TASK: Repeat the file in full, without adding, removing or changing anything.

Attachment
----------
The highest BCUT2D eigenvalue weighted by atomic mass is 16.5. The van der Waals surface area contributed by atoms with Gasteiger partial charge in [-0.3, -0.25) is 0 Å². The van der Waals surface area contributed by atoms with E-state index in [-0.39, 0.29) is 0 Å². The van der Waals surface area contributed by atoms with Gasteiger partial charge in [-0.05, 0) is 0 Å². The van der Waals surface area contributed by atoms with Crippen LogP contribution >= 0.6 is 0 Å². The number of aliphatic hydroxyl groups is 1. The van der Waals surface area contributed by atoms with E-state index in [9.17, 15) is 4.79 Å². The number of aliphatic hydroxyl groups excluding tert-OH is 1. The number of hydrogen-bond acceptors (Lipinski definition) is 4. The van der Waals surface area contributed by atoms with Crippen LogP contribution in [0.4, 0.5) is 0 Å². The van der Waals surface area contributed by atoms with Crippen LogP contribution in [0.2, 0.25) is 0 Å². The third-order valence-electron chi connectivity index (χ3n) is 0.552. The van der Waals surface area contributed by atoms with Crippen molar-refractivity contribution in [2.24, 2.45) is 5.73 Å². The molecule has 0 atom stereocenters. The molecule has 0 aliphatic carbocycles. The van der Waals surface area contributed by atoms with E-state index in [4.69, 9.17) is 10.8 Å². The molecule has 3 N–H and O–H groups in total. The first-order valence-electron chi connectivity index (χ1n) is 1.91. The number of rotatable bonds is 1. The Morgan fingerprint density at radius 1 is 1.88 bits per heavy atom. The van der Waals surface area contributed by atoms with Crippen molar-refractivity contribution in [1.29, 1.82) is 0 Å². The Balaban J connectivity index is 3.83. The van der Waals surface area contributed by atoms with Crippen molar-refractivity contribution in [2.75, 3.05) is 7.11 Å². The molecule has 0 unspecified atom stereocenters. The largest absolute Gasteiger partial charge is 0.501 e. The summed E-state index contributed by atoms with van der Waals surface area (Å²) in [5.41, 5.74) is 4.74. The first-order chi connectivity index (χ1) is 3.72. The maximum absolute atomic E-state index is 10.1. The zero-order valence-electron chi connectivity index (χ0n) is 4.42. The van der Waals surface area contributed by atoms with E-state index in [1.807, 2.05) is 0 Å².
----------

The highest BCUT2D eigenvalue weighted by atomic mass is 16.5. The van der Waals surface area contributed by atoms with Gasteiger partial charge in [-0.3, -0.25) is 0 Å². The van der Waals surface area contributed by atoms with E-state index in [-0.39, 0.29) is 0 Å². The van der Waals surface area contributed by atoms with Gasteiger partial charge in [-0.05, 0) is 0 Å². The van der Waals surface area contributed by atoms with Crippen LogP contribution >= 0.6 is 0 Å². The number of aliphatic hydroxyl groups is 1. The van der Waals surface area contributed by atoms with E-state index in [9.17, 15) is 4.79 Å². The number of aliphatic hydroxyl groups excluding tert-OH is 1. The number of hydrogen-bond acceptors (Lipinski definition) is 4. The van der Waals surface area contributed by atoms with Crippen LogP contribution in [0.4, 0.5) is 0 Å². The van der Waals surface area contributed by atoms with Crippen LogP contribution in [0.2, 0.25) is 0 Å². The third-order valence-electron chi connectivity index (χ3n) is 0.552. The van der Waals surface area contributed by atoms with Crippen molar-refractivity contribution in [2.24, 2.45) is 5.73 Å². The molecule has 0 atom stereocenters. The molecule has 0 aliphatic carbocycles. The van der Waals surface area contributed by atoms with E-state index in [4.69, 9.17) is 10.8 Å². The molecule has 3 N–H and O–H groups in total. The first-order valence-electron chi connectivity index (χ1n) is 1.91. The number of rotatable bonds is 1. The Morgan fingerprint density at radius 1 is 1.88 bits per heavy atom. The van der Waals surface area contributed by atoms with Crippen molar-refractivity contribution in [1.29, 1.82) is 0 Å². The Balaban J connectivity index is 3.83. The van der Waals surface area contributed by atoms with Crippen molar-refractivity contribution in [2.75, 3.05) is 7.11 Å². The molecule has 0 unspecified atom stereocenters. The largest absolute Gasteiger partial charge is 0.501 e. The summed E-state index contributed by atoms with van der Waals surface area (Å²) in [5.41, 5.74) is 4.74. The first-order chi connectivity index (χ1) is 3.72. The maximum absolute atomic E-state index is 10.1. The zero-order valence-electron chi connectivity index (χ0n) is 4.42. The van der Waals surface area contributed by atoms with E-state index in [1.807, 2.05) is 0 Å².